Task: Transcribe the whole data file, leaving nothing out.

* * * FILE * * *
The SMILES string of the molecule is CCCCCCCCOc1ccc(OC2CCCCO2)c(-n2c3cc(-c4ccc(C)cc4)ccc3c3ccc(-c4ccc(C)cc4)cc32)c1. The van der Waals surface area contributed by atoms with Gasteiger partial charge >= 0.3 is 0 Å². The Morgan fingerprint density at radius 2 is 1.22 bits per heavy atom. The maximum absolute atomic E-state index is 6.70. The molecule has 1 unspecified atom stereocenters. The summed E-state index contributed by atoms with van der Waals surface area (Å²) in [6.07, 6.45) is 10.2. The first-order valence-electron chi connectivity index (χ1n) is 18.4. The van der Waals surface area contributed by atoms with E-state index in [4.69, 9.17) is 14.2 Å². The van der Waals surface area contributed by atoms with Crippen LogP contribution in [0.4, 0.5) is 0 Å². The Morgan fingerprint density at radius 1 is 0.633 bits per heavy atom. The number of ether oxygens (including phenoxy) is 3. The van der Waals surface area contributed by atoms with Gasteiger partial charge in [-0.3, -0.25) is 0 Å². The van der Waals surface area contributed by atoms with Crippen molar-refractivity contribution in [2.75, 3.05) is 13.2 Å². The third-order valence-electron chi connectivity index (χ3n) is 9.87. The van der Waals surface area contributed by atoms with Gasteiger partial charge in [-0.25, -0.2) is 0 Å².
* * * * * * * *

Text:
The SMILES string of the molecule is CCCCCCCCOc1ccc(OC2CCCCO2)c(-n2c3cc(-c4ccc(C)cc4)ccc3c3ccc(-c4ccc(C)cc4)cc32)c1. The van der Waals surface area contributed by atoms with Gasteiger partial charge >= 0.3 is 0 Å². The Morgan fingerprint density at radius 2 is 1.22 bits per heavy atom. The maximum absolute atomic E-state index is 6.70. The molecule has 1 unspecified atom stereocenters. The summed E-state index contributed by atoms with van der Waals surface area (Å²) in [6.07, 6.45) is 10.2. The first-order valence-electron chi connectivity index (χ1n) is 18.4. The van der Waals surface area contributed by atoms with E-state index in [4.69, 9.17) is 14.2 Å². The van der Waals surface area contributed by atoms with Crippen LogP contribution in [0.4, 0.5) is 0 Å². The Morgan fingerprint density at radius 1 is 0.633 bits per heavy atom. The number of ether oxygens (including phenoxy) is 3. The van der Waals surface area contributed by atoms with Gasteiger partial charge in [-0.3, -0.25) is 0 Å². The van der Waals surface area contributed by atoms with Crippen molar-refractivity contribution in [2.75, 3.05) is 13.2 Å². The third-order valence-electron chi connectivity index (χ3n) is 9.87. The van der Waals surface area contributed by atoms with Gasteiger partial charge in [-0.25, -0.2) is 0 Å².